And then there is my camping stuff. It takes up a whole section of the garage. I haven't been camping in about a year and before that it was more like two years.
I love camping. And I am not getting rid of my stuff!
But, while I am trying to make sense of the garage, I hear the voice of my phantom spouse in my head nagging me about my camping stuff. Am I really ever going to go camping again? I have a house and a dog and I no longer live in beautiful California where the weather is perfect and there are alpine mountains and rivers and beaches. Nor do I live in Utah or Wyoming where there are even more mountains and lakes and vistas and trees and wilderness galore. Its hot here. There are lots of sketchy bugs and snakes and flash floods and other nasty things and anyplace nice is at least 2 hours from my home in the the city.
So basically, I have a sitcom episode going on in my head where the wife wants the husband to get rid of his precious whatever and he resists and they have a whole freaking episode about whatever it is. In this case its a tent and a sleeping bag and a backpack and a camp stove, etc.
I think it's interesting that I am the man in this episode. I find myself being the man is most of the sitcoms episodes which play only in my mind.
And I am glad that this is my house, my garage and I can keep all my camping stuff no matter how much room it takes up!
This whole experience should make me simply smile and spend another day thinking how grateful I am that I am single. But, when it comes to camping, one of the reasons I don't camp anymore is lack of company. I have no problem with camping by myself. I'm not scared of the dark or anything like that. But camping, most of often, is a social activity, an opportunity to bond without all the distractions of technology and modern life. It is about simplicity. I could always go with my dog and we could bond an marvel at the immense creativity and engineering brilliance of nature. And if I have a chance to go camping and nobody to do with, that is what I'll do.
But I do miss camping with friends. I miss ambling conversations and ambitious hikes and lounging in whatever body of water we are next to. I also miss the combined energies and the building enthusiasm, the mutual excitement surrounding a trip.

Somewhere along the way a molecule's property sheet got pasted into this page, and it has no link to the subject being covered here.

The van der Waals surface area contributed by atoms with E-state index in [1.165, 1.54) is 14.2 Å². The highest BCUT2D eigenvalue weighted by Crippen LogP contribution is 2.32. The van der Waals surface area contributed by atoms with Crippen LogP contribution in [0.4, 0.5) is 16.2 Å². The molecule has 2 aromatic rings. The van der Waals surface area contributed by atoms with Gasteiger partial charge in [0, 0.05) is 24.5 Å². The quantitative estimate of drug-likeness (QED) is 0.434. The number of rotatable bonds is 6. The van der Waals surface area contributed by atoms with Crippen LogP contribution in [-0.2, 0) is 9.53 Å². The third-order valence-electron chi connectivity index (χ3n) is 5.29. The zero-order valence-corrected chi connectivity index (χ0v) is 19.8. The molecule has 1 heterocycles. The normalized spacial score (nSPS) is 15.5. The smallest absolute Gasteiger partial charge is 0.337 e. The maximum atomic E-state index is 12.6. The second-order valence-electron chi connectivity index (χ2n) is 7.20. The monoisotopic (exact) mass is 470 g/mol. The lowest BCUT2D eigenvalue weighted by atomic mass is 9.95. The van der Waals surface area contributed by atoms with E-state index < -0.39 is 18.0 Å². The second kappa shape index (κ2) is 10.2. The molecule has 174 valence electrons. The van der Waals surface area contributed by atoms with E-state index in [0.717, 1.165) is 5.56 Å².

I am a member of several meetup groups which have camping and hiking outings on their calendars but I can never seem to get the right days off from the rest of my life to go with them. Plus, if I have to choose between going with a group and going by myself, I would rather go solo. I don't want general company. I want good company. Camping is a test of compatibility.
If I were sitting around with time to go camping saying: "But I can't go camping by myself. Its too hard. I'm too scared. Blah. Blah. Blah." Then I would kick myself in my own Singlution and tell myself to throw that stuff in the car and just start driving until I found a pretty place to pitch my tent.
But I have camped solo. And it was wonderful and it was also boring. After 24 hours, I was tired of my own thoughts and just went to bed early. I guess, when it comes down to it, the thing that I love about camping is not merely being alone in nature but sharing that experience with someone.
So my mission now is to find someone new to share it with. And to put a priority on finding some time to go camping which is hard when there are so many things to do with the house and in the garden and when I have commitments six days a week.
Maybe if I go camping I'll end up making friends with other campers. Of course the last time I did that I ended up making friends with a guy who might very well be featured on America's Most Wanted. I didn't know how sketchy he was until after I got home but something had prompted me to leave a day earlier than planned.
So. Practical ways to go about meeting a camping kindred spirit:
1. Go on day hikes with meetup groups and try to find a friend
2. Just go camping and be open to meeting other (non-criminal) campers
3. Invite friends to go camping even if I'd usually assume that they're too busy
4. Actually make time in my own life to go even if it means going solo for a day because anything is better than pitifully pining away for a night in the pine trees.